Weight gain, dry skin, constipation, cold intolerance, and weariness are all symptoms of hypothyroidism, a condition in which the thyroid produces fewer thyroid hormones. In the United States, Hashimoto thyroiditis is the most prevalent cause of hypothyroidism. It's an autoimmune disease in which the immune system attacks the thyroid, causing inflammation and destruction as well as the generation of autoantibodies. The thyroid generates low levels of thyroid hormone in Hashimoto thyroiditis. The pituitary gland may create more TSH, resulting in a high blood level.

TSH values, on the other hand, do not necessarily indicate or predict thyroid hormone levels. TSH is produced abnormally in some persons and does not work properly. Despite having normal or modestly increased TSH values, they frequently develop hypothyroidism. Thyroid hormone levels can be high or low in a variety of thyroid illnesses, regardless of the amount of TSH in the blood.

TSH levels may be elevated or lowered in rare cases due to pituitary dysfunction. In addition to pituitary dysfunction, an issue with the hypothalamus can cause hyperthyroidism or hypothyroidism.

Lab tests often ordered with a TSH test:

When a TSH test is ordered, several other tests may be included to provide a comprehensive evaluation of thyroid health. Here are some common tests ordered alongside a TSH test and the reasons for each:

  1. Free T4 (Thyroxine):

    • Purpose: To measure the level of T4, the primary hormone produced by the thyroid gland.
    • Why Is It Ordered: T4 is converted to T3 (the more active thyroid hormone) in the body. Measuring Free T4 can help determine if the thyroid gland is producing an adequate amount of hormone in response to TSH.
  2. Free T3 (Triiodothyronine):

    • Purpose: To measure the level of T3, the active thyroid hormone.
    • Why Is It Ordered: In some cases, especially in hyperthyroidism, T3 levels can be elevated even when T4 levels are normal.
  3. Total T4 and Total T3:

    • Purpose: To measure the total amount of T4 and T3 in the blood, including both bound and unbound (free) forms.
    • Why Is It Ordered: These tests can give additional information about thyroid hormone production and binding.
  4. Thyroid Peroxidase Antibodies (TPOAb) and Thyroglobulin Antibodies (TgAb):

    • Purpose: To detect antibodies against thyroid proteins, indicative of autoimmune thyroid diseases like Hashimoto’s thyroiditis or Graves' disease.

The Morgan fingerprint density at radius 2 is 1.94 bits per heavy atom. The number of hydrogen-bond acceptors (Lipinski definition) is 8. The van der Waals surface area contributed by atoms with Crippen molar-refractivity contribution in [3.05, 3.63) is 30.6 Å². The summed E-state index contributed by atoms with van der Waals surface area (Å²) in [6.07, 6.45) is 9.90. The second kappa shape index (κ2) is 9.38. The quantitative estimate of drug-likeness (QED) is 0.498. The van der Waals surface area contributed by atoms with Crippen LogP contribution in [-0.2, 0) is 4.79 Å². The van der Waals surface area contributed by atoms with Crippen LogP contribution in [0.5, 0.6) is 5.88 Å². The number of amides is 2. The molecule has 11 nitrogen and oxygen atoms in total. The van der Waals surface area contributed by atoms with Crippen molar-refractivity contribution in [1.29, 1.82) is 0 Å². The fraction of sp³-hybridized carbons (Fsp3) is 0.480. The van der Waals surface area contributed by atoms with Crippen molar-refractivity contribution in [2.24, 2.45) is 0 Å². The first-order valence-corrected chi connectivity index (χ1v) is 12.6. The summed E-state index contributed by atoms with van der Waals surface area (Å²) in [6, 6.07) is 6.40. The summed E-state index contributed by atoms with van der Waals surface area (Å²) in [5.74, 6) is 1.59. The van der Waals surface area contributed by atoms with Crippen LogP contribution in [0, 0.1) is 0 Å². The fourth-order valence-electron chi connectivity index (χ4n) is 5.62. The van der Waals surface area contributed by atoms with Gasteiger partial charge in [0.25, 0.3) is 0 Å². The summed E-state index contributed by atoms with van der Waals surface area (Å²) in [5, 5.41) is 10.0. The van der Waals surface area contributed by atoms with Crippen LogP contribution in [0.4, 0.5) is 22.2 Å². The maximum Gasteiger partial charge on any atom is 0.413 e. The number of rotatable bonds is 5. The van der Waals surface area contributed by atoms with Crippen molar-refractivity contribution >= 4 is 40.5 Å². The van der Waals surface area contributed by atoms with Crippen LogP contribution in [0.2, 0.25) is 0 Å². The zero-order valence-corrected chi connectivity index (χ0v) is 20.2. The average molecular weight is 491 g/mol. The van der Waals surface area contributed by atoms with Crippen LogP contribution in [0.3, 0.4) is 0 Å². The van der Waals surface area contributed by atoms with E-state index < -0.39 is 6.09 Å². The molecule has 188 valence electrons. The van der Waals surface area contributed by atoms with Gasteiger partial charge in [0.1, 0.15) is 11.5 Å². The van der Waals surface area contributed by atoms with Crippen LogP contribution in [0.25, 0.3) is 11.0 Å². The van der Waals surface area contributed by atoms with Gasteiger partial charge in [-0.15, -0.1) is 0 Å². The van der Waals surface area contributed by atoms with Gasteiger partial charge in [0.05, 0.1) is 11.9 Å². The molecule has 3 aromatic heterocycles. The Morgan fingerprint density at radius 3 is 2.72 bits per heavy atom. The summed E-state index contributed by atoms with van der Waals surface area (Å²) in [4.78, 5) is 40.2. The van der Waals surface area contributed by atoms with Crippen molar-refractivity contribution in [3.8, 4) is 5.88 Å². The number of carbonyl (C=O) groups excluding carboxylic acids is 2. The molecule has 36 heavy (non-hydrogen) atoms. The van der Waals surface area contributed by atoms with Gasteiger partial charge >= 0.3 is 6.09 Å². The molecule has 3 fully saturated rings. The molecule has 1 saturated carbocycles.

• Why Is It Ordered: The presence of these antibodies can help diagnose autoimmune thyroid conditions, which can affect thyroid function and hormone levels.
  5. Reverse T3 (rT3):

    • Purpose: To measure the level of rT3, an inactive form of the hormone.
    • Why Is It Ordered: Sometimes ordered in complex cases of thyroid dysfunction or in critically ill patients to assess thyroid hormone metabolism.
  6. Calcium and Phosphorus:

    • Purpose: To assess levels of calcium and phosphorus, as thyroid dysfunction can impact calcium metabolism.
    • Why Is It Ordered: Hyperthyroidism can sometimes cause elevated calcium levels, and these tests can be part of a broader metabolic assessment.
  7. Liver Function Tests:

    • Purpose: To evaluate liver health, as liver disease can affect thyroid hormone metabolism.
    • Why Is It Ordered: Liver dysfunction can alter the levels of thyroid hormones and binding proteins.
  8. Sex Hormone Binding Globulin (SHBG):

    • Purpose: To measure levels of SHBG, which can be influenced by thyroid hormone levels.
    • Why Is It Ordered: Elevated levels of SHBG can be seen in hyperthyroidism and can sometimes be used as an indirect marker of thyroid hormone activity.
  9. Complete Blood Count (CBC):

    • Purpose: To provide a general overview of health and detect conditions like anemia.
    • Why Is It Ordered: Anemia and other hematological conditions can sometimes be related to thyroid dysfunction.